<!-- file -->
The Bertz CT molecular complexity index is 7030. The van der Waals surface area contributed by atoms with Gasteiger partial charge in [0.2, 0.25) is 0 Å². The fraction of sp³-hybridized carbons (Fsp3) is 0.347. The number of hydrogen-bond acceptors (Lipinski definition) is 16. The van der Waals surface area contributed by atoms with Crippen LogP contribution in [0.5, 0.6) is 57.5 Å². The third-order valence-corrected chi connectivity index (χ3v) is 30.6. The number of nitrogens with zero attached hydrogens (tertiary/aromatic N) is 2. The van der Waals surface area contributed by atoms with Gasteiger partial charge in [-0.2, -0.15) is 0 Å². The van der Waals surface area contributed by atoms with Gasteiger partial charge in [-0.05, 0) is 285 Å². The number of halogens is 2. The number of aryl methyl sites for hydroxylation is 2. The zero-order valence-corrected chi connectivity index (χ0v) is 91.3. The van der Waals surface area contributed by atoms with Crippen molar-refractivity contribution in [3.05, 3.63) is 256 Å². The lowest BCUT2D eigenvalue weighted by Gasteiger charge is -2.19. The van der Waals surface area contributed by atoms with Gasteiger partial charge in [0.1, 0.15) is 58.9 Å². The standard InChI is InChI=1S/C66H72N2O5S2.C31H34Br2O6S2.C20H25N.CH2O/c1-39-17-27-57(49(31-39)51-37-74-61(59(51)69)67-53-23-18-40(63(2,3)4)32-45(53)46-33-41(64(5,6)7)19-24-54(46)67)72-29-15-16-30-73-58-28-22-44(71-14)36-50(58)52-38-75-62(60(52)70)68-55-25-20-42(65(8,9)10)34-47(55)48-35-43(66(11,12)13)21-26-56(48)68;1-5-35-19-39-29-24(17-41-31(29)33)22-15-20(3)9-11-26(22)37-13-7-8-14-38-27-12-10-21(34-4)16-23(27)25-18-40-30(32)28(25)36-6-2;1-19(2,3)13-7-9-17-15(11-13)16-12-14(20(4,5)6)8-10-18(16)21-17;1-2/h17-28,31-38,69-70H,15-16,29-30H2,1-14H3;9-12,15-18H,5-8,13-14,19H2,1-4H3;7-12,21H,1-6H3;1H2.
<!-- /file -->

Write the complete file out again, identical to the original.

The Bertz CT molecular complexity index is 7030. The van der Waals surface area contributed by atoms with Gasteiger partial charge in [0.2, 0.25) is 0 Å². The fraction of sp³-hybridized carbons (Fsp3) is 0.347. The number of hydrogen-bond acceptors (Lipinski definition) is 16. The van der Waals surface area contributed by atoms with Crippen LogP contribution in [0.5, 0.6) is 57.5 Å². The third-order valence-corrected chi connectivity index (χ3v) is 30.6. The number of nitrogens with zero attached hydrogens (tertiary/aromatic N) is 2. The van der Waals surface area contributed by atoms with Gasteiger partial charge in [-0.2, -0.15) is 0 Å². The van der Waals surface area contributed by atoms with Gasteiger partial charge in [-0.05, 0) is 285 Å². The number of halogens is 2. The number of aryl methyl sites for hydroxylation is 2. The zero-order valence-corrected chi connectivity index (χ0v) is 91.3. The van der Waals surface area contributed by atoms with Crippen molar-refractivity contribution in [3.05, 3.63) is 256 Å². The lowest BCUT2D eigenvalue weighted by Gasteiger charge is -2.19. The van der Waals surface area contributed by atoms with Gasteiger partial charge in [0.1, 0.15) is 58.9 Å². The standard InChI is InChI=1S/C66H72N2O5S2.C31H34Br2O6S2.C20H25N.CH2O/c1-39-17-27-57(49(31-39)51-37-74-61(59(51)69)67-53-23-18-40(63(2,3)4)32-45(53)46-33-41(64(5,6)7)19-24-54(46)67)72-29-15-16-30-73-58-28-22-44(71-14)36-50(58)52-38-75-62(60(52)70)68-55-25-20-42(65(8,9)10)34-47(55)48-35-43(66(11,12)13)21-26-56(48)68;1-5-35-19-39-29-24(17-41-31(29)33)22-15-20(3)9-11-26(22)37-13-7-8-14-38-27-12-10-21(34-4)16-23(27)25-18-40-30(32)28(25)36-6-2;1-19(2,3)13-7-9-17-15(11-13)16-12-14(20(4,5)6)8-10-18(16)21-17;1-2/h17-28,31-38,69-70H,15-16,29-30H2,1-14H3;9-12,15-18H,5-8,13-14,19H2,1-4H3;7-12,21H,1-6H3;1H2.